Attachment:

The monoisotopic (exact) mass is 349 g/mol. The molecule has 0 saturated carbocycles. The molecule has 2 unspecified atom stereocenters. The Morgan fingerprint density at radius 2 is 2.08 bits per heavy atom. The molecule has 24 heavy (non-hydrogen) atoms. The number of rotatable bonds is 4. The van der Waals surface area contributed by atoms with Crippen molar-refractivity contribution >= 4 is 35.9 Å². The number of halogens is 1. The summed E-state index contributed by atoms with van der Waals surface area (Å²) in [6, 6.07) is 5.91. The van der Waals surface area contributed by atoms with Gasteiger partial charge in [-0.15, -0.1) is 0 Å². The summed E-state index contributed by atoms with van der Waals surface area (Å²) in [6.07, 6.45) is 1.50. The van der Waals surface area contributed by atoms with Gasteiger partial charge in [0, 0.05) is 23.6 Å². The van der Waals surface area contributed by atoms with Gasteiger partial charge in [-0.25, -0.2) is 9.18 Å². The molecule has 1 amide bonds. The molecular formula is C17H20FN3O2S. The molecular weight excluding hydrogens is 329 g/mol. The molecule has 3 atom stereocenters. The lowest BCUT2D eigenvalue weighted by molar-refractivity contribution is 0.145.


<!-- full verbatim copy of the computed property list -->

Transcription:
The monoisotopic (exact) mass is 349 g/mol. The molecule has 0 saturated carbocycles. The molecule has 2 unspecified atom stereocenters. The Morgan fingerprint density at radius 2 is 2.08 bits per heavy atom. The molecule has 24 heavy (non-hydrogen) atoms. The number of rotatable bonds is 4. The van der Waals surface area contributed by atoms with Crippen molar-refractivity contribution >= 4 is 35.9 Å². The number of halogens is 1. The summed E-state index contributed by atoms with van der Waals surface area (Å²) in [6, 6.07) is 5.91. The van der Waals surface area contributed by atoms with Gasteiger partial charge in [-0.15, -0.1) is 0 Å². The summed E-state index contributed by atoms with van der Waals surface area (Å²) in [6.07, 6.45) is 1.50. The van der Waals surface area contributed by atoms with Gasteiger partial charge in [0, 0.05) is 23.6 Å². The van der Waals surface area contributed by atoms with Gasteiger partial charge in [-0.25, -0.2) is 9.18 Å². The molecule has 1 amide bonds. The molecular formula is C17H20FN3O2S. The molecular weight excluding hydrogens is 329 g/mol. The molecule has 3 atom stereocenters. The lowest BCUT2D eigenvalue weighted by molar-refractivity contribution is 0.145.